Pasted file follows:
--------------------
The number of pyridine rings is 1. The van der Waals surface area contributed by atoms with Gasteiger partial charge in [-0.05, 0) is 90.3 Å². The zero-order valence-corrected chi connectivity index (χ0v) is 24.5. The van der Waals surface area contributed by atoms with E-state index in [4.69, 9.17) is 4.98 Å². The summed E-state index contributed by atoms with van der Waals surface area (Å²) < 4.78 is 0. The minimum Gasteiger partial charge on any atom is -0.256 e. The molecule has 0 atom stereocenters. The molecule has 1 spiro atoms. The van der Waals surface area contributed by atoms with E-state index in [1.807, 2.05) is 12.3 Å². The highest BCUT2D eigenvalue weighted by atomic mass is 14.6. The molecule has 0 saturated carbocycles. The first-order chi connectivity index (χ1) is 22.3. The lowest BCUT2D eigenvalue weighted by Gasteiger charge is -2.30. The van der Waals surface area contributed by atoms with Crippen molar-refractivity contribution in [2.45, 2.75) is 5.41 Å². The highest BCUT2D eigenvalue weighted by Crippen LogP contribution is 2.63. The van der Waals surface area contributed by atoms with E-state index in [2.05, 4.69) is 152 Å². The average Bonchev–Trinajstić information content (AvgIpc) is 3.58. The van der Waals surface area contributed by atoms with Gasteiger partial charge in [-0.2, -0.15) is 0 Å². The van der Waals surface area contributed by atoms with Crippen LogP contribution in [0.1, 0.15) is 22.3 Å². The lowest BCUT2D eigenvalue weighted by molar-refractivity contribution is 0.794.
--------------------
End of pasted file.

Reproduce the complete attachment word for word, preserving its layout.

The number of pyridine rings is 1. The van der Waals surface area contributed by atoms with Gasteiger partial charge in [-0.05, 0) is 90.3 Å². The zero-order valence-corrected chi connectivity index (χ0v) is 24.5. The van der Waals surface area contributed by atoms with E-state index in [4.69, 9.17) is 4.98 Å². The summed E-state index contributed by atoms with van der Waals surface area (Å²) < 4.78 is 0. The minimum Gasteiger partial charge on any atom is -0.256 e. The molecule has 0 atom stereocenters. The molecule has 1 spiro atoms. The van der Waals surface area contributed by atoms with E-state index in [1.807, 2.05) is 12.3 Å². The highest BCUT2D eigenvalue weighted by atomic mass is 14.6. The molecule has 0 saturated carbocycles. The first-order chi connectivity index (χ1) is 22.3. The lowest BCUT2D eigenvalue weighted by Gasteiger charge is -2.30. The van der Waals surface area contributed by atoms with Crippen molar-refractivity contribution in [2.45, 2.75) is 5.41 Å². The highest BCUT2D eigenvalue weighted by Crippen LogP contribution is 2.63. The van der Waals surface area contributed by atoms with E-state index in [2.05, 4.69) is 152 Å². The average Bonchev–Trinajstić information content (AvgIpc) is 3.58. The van der Waals surface area contributed by atoms with Gasteiger partial charge in [-0.2, -0.15) is 0 Å². The van der Waals surface area contributed by atoms with Crippen LogP contribution in [0.1, 0.15) is 22.3 Å². The lowest BCUT2D eigenvalue weighted by molar-refractivity contribution is 0.794.